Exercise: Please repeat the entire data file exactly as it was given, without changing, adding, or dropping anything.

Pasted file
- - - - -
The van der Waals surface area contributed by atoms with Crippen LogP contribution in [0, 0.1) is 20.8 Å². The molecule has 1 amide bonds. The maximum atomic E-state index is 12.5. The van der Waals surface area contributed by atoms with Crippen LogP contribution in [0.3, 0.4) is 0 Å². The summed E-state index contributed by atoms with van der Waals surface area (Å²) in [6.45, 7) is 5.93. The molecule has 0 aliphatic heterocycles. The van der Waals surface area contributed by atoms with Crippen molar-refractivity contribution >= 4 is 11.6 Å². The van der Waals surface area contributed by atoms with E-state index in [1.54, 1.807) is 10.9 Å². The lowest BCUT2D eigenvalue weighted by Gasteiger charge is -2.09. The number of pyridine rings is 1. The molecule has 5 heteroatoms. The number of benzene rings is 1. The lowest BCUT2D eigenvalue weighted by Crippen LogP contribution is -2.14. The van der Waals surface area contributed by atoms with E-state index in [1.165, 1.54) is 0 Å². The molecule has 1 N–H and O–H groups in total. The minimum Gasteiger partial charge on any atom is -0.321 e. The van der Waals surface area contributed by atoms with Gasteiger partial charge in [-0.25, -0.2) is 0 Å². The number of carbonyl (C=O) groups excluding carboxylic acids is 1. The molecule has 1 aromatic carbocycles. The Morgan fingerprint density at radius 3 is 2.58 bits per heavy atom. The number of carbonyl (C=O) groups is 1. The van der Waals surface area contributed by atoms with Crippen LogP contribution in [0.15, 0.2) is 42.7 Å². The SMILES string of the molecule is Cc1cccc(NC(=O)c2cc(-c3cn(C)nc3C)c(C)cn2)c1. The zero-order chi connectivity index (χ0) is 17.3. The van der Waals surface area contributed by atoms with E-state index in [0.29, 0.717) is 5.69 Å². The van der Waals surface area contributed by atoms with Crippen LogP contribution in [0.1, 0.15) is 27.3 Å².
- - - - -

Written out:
The van der Waals surface area contributed by atoms with Crippen LogP contribution in [0, 0.1) is 20.8 Å². The molecule has 1 amide bonds. The maximum atomic E-state index is 12.5. The van der Waals surface area contributed by atoms with Crippen LogP contribution in [0.3, 0.4) is 0 Å². The summed E-state index contributed by atoms with van der Waals surface area (Å²) in [6.45, 7) is 5.93. The molecule has 0 aliphatic heterocycles. The van der Waals surface area contributed by atoms with Crippen molar-refractivity contribution >= 4 is 11.6 Å². The van der Waals surface area contributed by atoms with E-state index in [1.54, 1.807) is 10.9 Å². The lowest BCUT2D eigenvalue weighted by Gasteiger charge is -2.09. The number of pyridine rings is 1. The molecule has 5 heteroatoms. The number of benzene rings is 1. The lowest BCUT2D eigenvalue weighted by Crippen LogP contribution is -2.14. The van der Waals surface area contributed by atoms with E-state index in [1.165, 1.54) is 0 Å². The molecule has 1 N–H and O–H groups in total. The minimum Gasteiger partial charge on any atom is -0.321 e. The van der Waals surface area contributed by atoms with Gasteiger partial charge in [-0.25, -0.2) is 0 Å². The number of carbonyl (C=O) groups excluding carboxylic acids is 1. The molecule has 1 aromatic carbocycles. The Morgan fingerprint density at radius 3 is 2.58 bits per heavy atom. The number of carbonyl (C=O) groups is 1. The van der Waals surface area contributed by atoms with Crippen LogP contribution in [0.15, 0.2) is 42.7 Å². The SMILES string of the molecule is Cc1cccc(NC(=O)c2cc(-c3cn(C)nc3C)c(C)cn2)c1. The zero-order chi connectivity index (χ0) is 17.3. The van der Waals surface area contributed by atoms with E-state index in [0.29, 0.717) is 5.69 Å². The van der Waals surface area contributed by atoms with Crippen LogP contribution in [0.1, 0.15) is 27.3 Å².